Antitrust & Competition Policy Blog

Editor: D. Daniel Sokol
University of Florida
Levin College of Law

A Member of the Law Professor Blogs Network

Friday, September 10, 2010

Canada's Draft Service Standards for Merger Review: Plus Ça Change, Plus C'est La Même Chose?

Posted by D. Daniel Sokol

Sandra Walker (Fraser Milner Casgrain) asks Canada's Draft Service Standards for Merger Review: Plus Ça Change, Plus C'est La Même Chose?

ABSTRACT: Canada's merger review process has always suffered from schizophrenia. Unlike in the EU and United States, the timeline for the substantive merger review process has never been aligned with the statutory waiting periods. Absent an injunction, once the statutory waiting periods have expired, the parties are free to close a transaction. However, the expiry of the waiting period has never offered the merging parties any comfort that their proposed transaction would not be challenged under the Competition Act post-closing. The parties could only obtain such comfort by obtaining positive clearance from the Competition Bureau ("Bureau"), either in the form of an advance ruling certificate ("ARC") or a no-action letter advising that it does not have substantive competition concerns and therefore does not intend to challenge the deal. This state of affairs has left merging parties wondering whether to close in Canada when legally entitled to or whether to await the Bureau's positive clearance.

All this was expected to change when Canada's Parliament amended the Competition Act in March 2009 to establish a two-stage merger review. These amendments appeared to align Canada's regime with that of the U.S. Hart-Scott Rodino Act ("HSR Act") process. The new regime came into effect in March 2009, introducing a 30 day initial waiting period with the possibility of a supplementary information request ("SIR") that would trigger a second waiting period expiring 30 days after compliance with the SIR. It was anticipated that this process would streamline the review process and that the expiry of the initial 30 day waiting period for the vast majority of transactions would signal that the Bureau did not intend to challenge the deal except in highly unusual circumstances.

Has the new Canadian merger review regime lived up to its potential? Not according to the Bureau's draft Fee and Services Standards Handbook for Merger-Related Matters ("draft Handbook") which was released for comment in May 2010. As described in detail below, while the draft Handbook reduces the existing service standard periods (a welcome change) and provides additional clarity on how it categorizes mergers, it continues the misalignment or de-linking of the substantive merger review periods and the statutory waiting periods-plus ça change, plus c'est la meme chose. This results in what the Canadian Bar Association has called a "complex mosaic of timing and information requirements...which increases uncertainty for the business community in merger review."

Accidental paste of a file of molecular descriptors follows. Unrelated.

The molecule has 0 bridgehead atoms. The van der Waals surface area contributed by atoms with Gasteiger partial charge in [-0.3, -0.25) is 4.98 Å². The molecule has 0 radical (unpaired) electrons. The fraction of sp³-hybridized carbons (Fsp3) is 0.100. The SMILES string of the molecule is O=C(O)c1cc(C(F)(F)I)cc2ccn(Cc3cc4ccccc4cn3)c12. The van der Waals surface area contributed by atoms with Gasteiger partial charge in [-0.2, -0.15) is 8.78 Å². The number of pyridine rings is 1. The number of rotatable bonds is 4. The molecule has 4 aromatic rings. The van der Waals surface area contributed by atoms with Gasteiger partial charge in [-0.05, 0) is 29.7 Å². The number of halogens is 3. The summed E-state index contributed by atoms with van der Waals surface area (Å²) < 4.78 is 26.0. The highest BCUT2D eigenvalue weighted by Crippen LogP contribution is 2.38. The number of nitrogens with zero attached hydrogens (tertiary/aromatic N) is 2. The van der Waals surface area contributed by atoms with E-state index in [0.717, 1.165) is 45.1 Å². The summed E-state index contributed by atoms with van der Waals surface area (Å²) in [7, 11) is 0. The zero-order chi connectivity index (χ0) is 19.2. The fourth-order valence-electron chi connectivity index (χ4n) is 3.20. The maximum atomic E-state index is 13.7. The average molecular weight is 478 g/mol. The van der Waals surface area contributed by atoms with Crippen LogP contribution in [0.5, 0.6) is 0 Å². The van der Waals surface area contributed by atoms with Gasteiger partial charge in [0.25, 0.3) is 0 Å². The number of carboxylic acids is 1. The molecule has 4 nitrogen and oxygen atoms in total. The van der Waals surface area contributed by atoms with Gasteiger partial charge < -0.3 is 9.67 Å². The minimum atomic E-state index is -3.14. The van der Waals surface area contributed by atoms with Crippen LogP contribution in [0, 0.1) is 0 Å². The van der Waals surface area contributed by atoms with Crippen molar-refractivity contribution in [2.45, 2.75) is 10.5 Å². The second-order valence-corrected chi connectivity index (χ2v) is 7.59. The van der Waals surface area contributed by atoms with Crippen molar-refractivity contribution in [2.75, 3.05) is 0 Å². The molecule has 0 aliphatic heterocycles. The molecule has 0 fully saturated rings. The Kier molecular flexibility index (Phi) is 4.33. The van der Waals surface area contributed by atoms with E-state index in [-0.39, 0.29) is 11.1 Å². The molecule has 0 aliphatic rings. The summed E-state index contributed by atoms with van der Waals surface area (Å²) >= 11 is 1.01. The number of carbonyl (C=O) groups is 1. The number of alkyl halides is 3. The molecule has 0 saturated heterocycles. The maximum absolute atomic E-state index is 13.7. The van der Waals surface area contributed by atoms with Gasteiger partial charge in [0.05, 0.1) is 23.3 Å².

September 10, 2010 | Permalink | Comments (0) | TrackBack (0)

Services of General Economic Interest and Competition under European Law—A Delicate Balance

Posted by D. Daniel Sokol

Luc Gyselen (Arnold & Porter) writes on Services of General Economic Interest and Competition under European Law—A Delicate Balance.

ABSTRACT: Competition is often described as a mechanism allowing consumers to access better products or services at lower prices. That result would be obtained through the rivalry process compelling firms to improve their offers in a hope of being selected, rather than rejected, by consumers. In this contribution, the author examines to what extent that presentation applies to firms providing services considered of to be of a general interest.

September 10, 2010 | Permalink | Comments (0) | TrackBack (0)

University of Tennessee Behavior and Business Law Conference

Posted by D. Daniel Sokol

Conference Schedule

Behavior and Business Law Conference Schedule

Workshop 1: Behavior in the Context of Corporate and Securities Law

Paper Presenter: Donald Langevoort, Georgetown University Law Center; Discussants: Joan Heminway, The University of Tennessee College of Law; Eric Sundstrom, The University of Tennessee College of Arts and Sciences (Psychology)

Workshop 2: Alternative Dispute Resolution and Economics

Paper Presenter: Barbara Black, University of Cincinnati College of Law; Discussants: Gregory Jones, Georgia State University College of Law; Rudy Santore, The University of Tennessee College of Business Administration (Economics)

Lunch

Instapundit blogger Glenn Reynolds, The University of Tennessee College of Law

Workshop 3: Consumer Credit Protection and Behavioral Economics

Paper Presenter: Edward Janger, Brooklyn Law School; Discussants: Thomas Plank, The University of Tennessee College of Law; William Fox, The University of Tennessee Center for Business and Economic Research

Workshop 4: Happiness in Business or Law

Paper Presenter: Peter Huang, Temple University School of Law; Discussants: Sheena Iyengar, Columbia University Graduate School of Business; William Neilson, The University of Tennessee College of Business Administration (Economics)

September 10, 2010 | Permalink | Comments (0) | TrackBack (0)

Improving EU Competition Law Procedures by Applying Principles of Good Administration: The Role of the Ombudsman

Posted by D. Daniel Sokol